The Queen’s Birthday public holiday is on the first Monday in June and is a full public holiday with schools, banks, government offices and most businesses closed.
New Zealand is one of the six largest of sixteen Commonwealth Realms within the Commonwealth of Nations, which was formerly known as the British Commonwealth.
The purpose of the Commonwealth of Nations is to unify nations and gather them together under a framework of common values and these can be read in the Singapore Declaration of Commonwealth Principles. The head of the Commonwealth is Queen Elizabeth II, monarch of England. When she became queen in 1952, she took on the role of Head of the Commonwealth. She is the monarch of countries that include United Kingdom, Canada, New Zealand, Australia, Papua New Guinea and Jamaica.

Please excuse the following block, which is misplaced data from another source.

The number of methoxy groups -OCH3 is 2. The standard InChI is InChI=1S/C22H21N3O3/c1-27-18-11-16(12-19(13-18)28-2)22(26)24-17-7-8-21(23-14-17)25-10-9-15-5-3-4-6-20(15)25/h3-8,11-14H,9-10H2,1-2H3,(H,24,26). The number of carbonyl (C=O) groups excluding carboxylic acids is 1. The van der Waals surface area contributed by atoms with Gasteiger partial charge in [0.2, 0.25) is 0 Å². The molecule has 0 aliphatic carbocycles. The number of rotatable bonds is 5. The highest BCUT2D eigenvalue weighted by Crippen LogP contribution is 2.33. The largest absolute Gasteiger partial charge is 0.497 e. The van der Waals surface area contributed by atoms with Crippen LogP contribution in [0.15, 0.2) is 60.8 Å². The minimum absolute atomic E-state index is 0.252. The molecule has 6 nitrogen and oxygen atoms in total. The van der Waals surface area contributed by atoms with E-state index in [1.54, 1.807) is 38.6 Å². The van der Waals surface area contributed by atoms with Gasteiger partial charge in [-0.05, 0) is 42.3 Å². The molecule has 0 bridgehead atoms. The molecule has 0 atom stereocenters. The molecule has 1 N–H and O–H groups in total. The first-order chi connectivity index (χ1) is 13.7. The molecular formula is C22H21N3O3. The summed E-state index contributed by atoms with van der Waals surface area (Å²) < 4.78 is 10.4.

The Queen’s birthday is actually on 21 April (1926) but it is celebrated on various dates across the commonwealth to fit with each country’s spread of public holidays.
One of the official activities of this public holiday is the release of the Queen’s Birthday Honours’ List where the Queen makes appointments to the Order of New Zealand, which includes Orders, Orders of Merit, Dames, Knights, Companions, Officers and more. These appointments are nearly always based on a person’s services to the community or the nation.
The other special event of this public holiday is that it heralds the official opening of the ski season in New Zealand, something our country is famous for. The ski fields are popular because of their spectacular terrains, amazing scenery, varied snow trails and admired resorts. Fittingly, Queenstown, situated on Lake Wakatipu at the foot of The Remarkables mountains, is one of the best-known ski destinations and, on this public holiday, brings many ski groups and families out for their winter activities.